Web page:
Apple Watch and Driving Don't Mix in the United Kingdom

On September 9th, most of the world was focused on Apple's event. At the same time the iPhone 6 and Apple Watch (not iWatch) were being presented to the media, gearheads were focused on what was happening in Affalterbach, Germany, where the Mercedes-AMG GT super coupe made its world debut.
Apple Watch 1 photo
We've already covered everything we know at the moment about the V8 biturbo bruiser, including photo comparisons with the Porsche 911 and Jaguar F-Type Coupe, but what about the Apple launch? Yes, this is autoevolution and we mainly do cars, but there's something you need to know about the new wearable gadget launched two days ago by the Cupertino-based information technology company.

As it happens, the Apple Watch has already been flagged by the British Department for Transport as being illegal to use when you find yourself behind the wheel. The DfT informs that wearing the thing when you're driving is just as wrong as texting or talking on your mobile phone. But wait, one's just a watch while the other is a mobile phone, so why all the fuss? Well, the Apple Watch lets users do stuff like checking texts, make calls and even go on the world wide web to watch cat videos on YouTube, so it's virtually a miniature smarthpone, or so says the United Kingdom's Department for Transport.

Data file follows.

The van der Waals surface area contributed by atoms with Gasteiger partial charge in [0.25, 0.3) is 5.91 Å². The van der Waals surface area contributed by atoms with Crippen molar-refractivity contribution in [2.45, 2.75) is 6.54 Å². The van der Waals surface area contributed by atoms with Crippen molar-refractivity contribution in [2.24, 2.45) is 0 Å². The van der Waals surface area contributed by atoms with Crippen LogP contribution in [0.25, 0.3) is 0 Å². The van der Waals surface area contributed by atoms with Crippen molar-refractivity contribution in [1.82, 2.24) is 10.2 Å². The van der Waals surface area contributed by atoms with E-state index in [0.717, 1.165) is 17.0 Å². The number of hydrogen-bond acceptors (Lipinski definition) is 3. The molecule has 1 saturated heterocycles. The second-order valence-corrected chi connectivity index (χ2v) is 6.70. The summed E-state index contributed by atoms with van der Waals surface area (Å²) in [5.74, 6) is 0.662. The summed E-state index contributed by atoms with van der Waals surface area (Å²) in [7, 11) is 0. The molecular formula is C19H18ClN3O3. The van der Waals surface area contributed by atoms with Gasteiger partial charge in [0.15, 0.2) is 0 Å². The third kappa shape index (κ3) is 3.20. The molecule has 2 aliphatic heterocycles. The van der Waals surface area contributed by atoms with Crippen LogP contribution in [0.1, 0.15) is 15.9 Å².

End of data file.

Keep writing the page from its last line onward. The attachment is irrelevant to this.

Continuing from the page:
Current British driving regulations are relevant enough to cover the Apple Watch as a device that can distract the driver's attention while driving. In other words, if the rozzers catch you operating such a device while driving, prepare to pay a fixed penalty of £100 and also get three penalty points. If the most extreme of cases, law enforcers can disqualify the motorist from driving, in addition to a £1,000 fine.

Editor's note: Bluetooth hands-free headsets are still the way to go when behind the steering wheel.


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